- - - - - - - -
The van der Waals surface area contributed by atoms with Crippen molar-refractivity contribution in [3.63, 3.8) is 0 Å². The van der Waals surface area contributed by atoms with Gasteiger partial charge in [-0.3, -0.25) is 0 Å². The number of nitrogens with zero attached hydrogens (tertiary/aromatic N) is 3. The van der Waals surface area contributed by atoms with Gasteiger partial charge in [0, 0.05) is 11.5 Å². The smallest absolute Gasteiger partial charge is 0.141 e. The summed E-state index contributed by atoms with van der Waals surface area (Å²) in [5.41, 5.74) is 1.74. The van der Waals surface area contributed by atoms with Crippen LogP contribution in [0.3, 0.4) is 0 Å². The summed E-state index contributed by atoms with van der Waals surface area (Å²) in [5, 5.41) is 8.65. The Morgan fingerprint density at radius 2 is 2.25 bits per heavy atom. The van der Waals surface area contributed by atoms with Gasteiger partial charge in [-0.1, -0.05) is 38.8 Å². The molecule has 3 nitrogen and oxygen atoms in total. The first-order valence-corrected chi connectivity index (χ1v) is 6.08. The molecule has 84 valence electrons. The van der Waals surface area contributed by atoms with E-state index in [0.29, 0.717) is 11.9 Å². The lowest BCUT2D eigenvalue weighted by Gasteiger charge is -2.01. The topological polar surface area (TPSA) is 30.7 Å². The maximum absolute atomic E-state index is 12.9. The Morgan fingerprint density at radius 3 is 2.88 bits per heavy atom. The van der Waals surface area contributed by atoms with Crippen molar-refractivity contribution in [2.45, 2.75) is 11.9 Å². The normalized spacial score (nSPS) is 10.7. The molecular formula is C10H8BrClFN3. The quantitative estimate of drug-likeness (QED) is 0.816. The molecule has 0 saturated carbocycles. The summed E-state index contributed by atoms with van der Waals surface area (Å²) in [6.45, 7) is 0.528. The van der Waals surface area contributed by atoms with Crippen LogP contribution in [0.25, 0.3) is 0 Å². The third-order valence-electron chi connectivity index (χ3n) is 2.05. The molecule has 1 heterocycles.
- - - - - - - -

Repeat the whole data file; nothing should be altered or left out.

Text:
The van der Waals surface area contributed by atoms with Crippen molar-refractivity contribution in [3.63, 3.8) is 0 Å². The van der Waals surface area contributed by atoms with Gasteiger partial charge in [-0.3, -0.25) is 0 Å². The number of nitrogens with zero attached hydrogens (tertiary/aromatic N) is 3. The van der Waals surface area contributed by atoms with Gasteiger partial charge in [0, 0.05) is 11.5 Å². The smallest absolute Gasteiger partial charge is 0.141 e. The summed E-state index contributed by atoms with van der Waals surface area (Å²) in [5.41, 5.74) is 1.74. The van der Waals surface area contributed by atoms with Crippen LogP contribution in [0.3, 0.4) is 0 Å². The summed E-state index contributed by atoms with van der Waals surface area (Å²) in [5, 5.41) is 8.65. The Morgan fingerprint density at radius 2 is 2.25 bits per heavy atom. The van der Waals surface area contributed by atoms with Gasteiger partial charge in [-0.1, -0.05) is 38.8 Å². The molecule has 3 nitrogen and oxygen atoms in total. The first-order valence-corrected chi connectivity index (χ1v) is 6.08. The molecule has 84 valence electrons. The van der Waals surface area contributed by atoms with E-state index in [0.29, 0.717) is 11.9 Å². The lowest BCUT2D eigenvalue weighted by Gasteiger charge is -2.01. The topological polar surface area (TPSA) is 30.7 Å². The maximum absolute atomic E-state index is 12.9. The Morgan fingerprint density at radius 3 is 2.88 bits per heavy atom. The van der Waals surface area contributed by atoms with Crippen molar-refractivity contribution in [2.45, 2.75) is 11.9 Å². The normalized spacial score (nSPS) is 10.7. The molecular formula is C10H8BrClFN3. The quantitative estimate of drug-likeness (QED) is 0.816. The molecule has 0 saturated carbocycles. The summed E-state index contributed by atoms with van der Waals surface area (Å²) in [6.45, 7) is 0.528. The van der Waals surface area contributed by atoms with Crippen LogP contribution in [0.25, 0.3) is 0 Å². The third-order valence-electron chi connectivity index (χ3n) is 2.05. The molecule has 1 heterocycles.